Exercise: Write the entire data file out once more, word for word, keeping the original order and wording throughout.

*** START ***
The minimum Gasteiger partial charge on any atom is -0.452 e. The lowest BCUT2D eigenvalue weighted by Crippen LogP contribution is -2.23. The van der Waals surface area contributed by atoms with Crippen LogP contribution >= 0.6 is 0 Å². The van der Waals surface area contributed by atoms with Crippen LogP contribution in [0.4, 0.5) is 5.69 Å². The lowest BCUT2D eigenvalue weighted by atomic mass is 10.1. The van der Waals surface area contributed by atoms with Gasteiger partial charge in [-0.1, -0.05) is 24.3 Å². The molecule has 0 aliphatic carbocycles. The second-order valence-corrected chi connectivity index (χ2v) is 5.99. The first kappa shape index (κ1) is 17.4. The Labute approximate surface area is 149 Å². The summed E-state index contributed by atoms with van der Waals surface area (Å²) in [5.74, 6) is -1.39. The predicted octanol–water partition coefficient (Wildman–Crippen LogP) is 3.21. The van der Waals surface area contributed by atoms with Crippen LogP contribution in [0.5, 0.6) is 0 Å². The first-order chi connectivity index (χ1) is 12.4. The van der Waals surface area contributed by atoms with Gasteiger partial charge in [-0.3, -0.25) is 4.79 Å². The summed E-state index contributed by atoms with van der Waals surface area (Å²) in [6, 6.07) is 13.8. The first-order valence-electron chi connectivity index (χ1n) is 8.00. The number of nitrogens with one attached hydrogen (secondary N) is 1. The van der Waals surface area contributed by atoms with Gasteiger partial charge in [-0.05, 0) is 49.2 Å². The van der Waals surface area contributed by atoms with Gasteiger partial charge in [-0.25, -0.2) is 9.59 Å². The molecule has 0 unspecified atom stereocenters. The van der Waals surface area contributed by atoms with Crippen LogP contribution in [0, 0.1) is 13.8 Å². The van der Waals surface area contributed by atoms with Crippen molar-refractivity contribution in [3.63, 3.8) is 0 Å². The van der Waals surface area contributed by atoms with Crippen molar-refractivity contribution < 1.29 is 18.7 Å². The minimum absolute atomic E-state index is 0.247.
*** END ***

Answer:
The minimum Gasteiger partial charge on any atom is -0.452 e. The lowest BCUT2D eigenvalue weighted by Crippen LogP contribution is -2.23. The van der Waals surface area contributed by atoms with Crippen LogP contribution >= 0.6 is 0 Å². The van der Waals surface area contributed by atoms with Crippen LogP contribution in [0.4, 0.5) is 5.69 Å². The lowest BCUT2D eigenvalue weighted by atomic mass is 10.1. The van der Waals surface area contributed by atoms with Gasteiger partial charge in [-0.1, -0.05) is 24.3 Å². The molecule has 0 aliphatic carbocycles. The second-order valence-corrected chi connectivity index (χ2v) is 5.99. The first kappa shape index (κ1) is 17.4. The Labute approximate surface area is 149 Å². The summed E-state index contributed by atoms with van der Waals surface area (Å²) in [5.74, 6) is -1.39. The predicted octanol–water partition coefficient (Wildman–Crippen LogP) is 3.21. The van der Waals surface area contributed by atoms with Crippen LogP contribution in [0.5, 0.6) is 0 Å². The first-order chi connectivity index (χ1) is 12.4. The van der Waals surface area contributed by atoms with Gasteiger partial charge in [-0.3, -0.25) is 4.79 Å². The summed E-state index contributed by atoms with van der Waals surface area (Å²) in [6, 6.07) is 13.8. The first-order valence-electron chi connectivity index (χ1n) is 8.00. The number of nitrogens with one attached hydrogen (secondary N) is 1. The van der Waals surface area contributed by atoms with Gasteiger partial charge in [-0.05, 0) is 49.2 Å². The van der Waals surface area contributed by atoms with Gasteiger partial charge in [-0.25, -0.2) is 9.59 Å². The molecule has 0 unspecified atom stereocenters. The van der Waals surface area contributed by atoms with Crippen LogP contribution in [0, 0.1) is 13.8 Å². The van der Waals surface area contributed by atoms with Crippen molar-refractivity contribution in [3.63, 3.8) is 0 Å². The van der Waals surface area contributed by atoms with Crippen molar-refractivity contribution < 1.29 is 18.7 Å². The minimum absolute atomic E-state index is 0.247.